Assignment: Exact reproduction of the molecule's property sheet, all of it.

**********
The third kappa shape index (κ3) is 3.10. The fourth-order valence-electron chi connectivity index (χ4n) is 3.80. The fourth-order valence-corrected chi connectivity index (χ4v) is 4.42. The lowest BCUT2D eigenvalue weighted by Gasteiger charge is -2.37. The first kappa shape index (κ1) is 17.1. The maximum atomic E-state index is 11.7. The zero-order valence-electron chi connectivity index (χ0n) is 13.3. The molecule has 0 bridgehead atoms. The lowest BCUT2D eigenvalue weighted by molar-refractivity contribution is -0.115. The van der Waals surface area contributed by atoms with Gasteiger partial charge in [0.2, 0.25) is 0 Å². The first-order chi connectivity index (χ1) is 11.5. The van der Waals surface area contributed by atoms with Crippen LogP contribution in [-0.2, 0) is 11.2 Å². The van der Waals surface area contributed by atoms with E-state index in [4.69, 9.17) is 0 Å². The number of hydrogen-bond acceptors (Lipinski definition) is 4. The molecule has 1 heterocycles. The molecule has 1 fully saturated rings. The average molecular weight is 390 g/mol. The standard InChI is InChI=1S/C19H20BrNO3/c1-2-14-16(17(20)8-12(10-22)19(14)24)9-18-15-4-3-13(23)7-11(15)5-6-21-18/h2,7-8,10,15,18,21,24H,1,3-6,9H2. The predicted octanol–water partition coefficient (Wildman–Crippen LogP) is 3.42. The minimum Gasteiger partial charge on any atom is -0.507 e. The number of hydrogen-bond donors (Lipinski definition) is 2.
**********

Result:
The third kappa shape index (κ3) is 3.10. The fourth-order valence-electron chi connectivity index (χ4n) is 3.80. The fourth-order valence-corrected chi connectivity index (χ4v) is 4.42. The lowest BCUT2D eigenvalue weighted by Gasteiger charge is -2.37. The first kappa shape index (κ1) is 17.1. The maximum atomic E-state index is 11.7. The zero-order valence-electron chi connectivity index (χ0n) is 13.3. The molecule has 0 bridgehead atoms. The lowest BCUT2D eigenvalue weighted by molar-refractivity contribution is -0.115. The van der Waals surface area contributed by atoms with Gasteiger partial charge in [0.2, 0.25) is 0 Å². The first-order chi connectivity index (χ1) is 11.5. The van der Waals surface area contributed by atoms with Crippen LogP contribution in [-0.2, 0) is 11.2 Å². The van der Waals surface area contributed by atoms with E-state index in [4.69, 9.17) is 0 Å². The number of hydrogen-bond acceptors (Lipinski definition) is 4. The molecule has 1 heterocycles. The molecule has 1 fully saturated rings. The average molecular weight is 390 g/mol. The standard InChI is InChI=1S/C19H20BrNO3/c1-2-14-16(17(20)8-12(10-22)19(14)24)9-18-15-4-3-13(23)7-11(15)5-6-21-18/h2,7-8,10,15,18,21,24H,1,3-6,9H2. The predicted octanol–water partition coefficient (Wildman–Crippen LogP) is 3.42. The minimum Gasteiger partial charge on any atom is -0.507 e. The number of hydrogen-bond donors (Lipinski definition) is 2.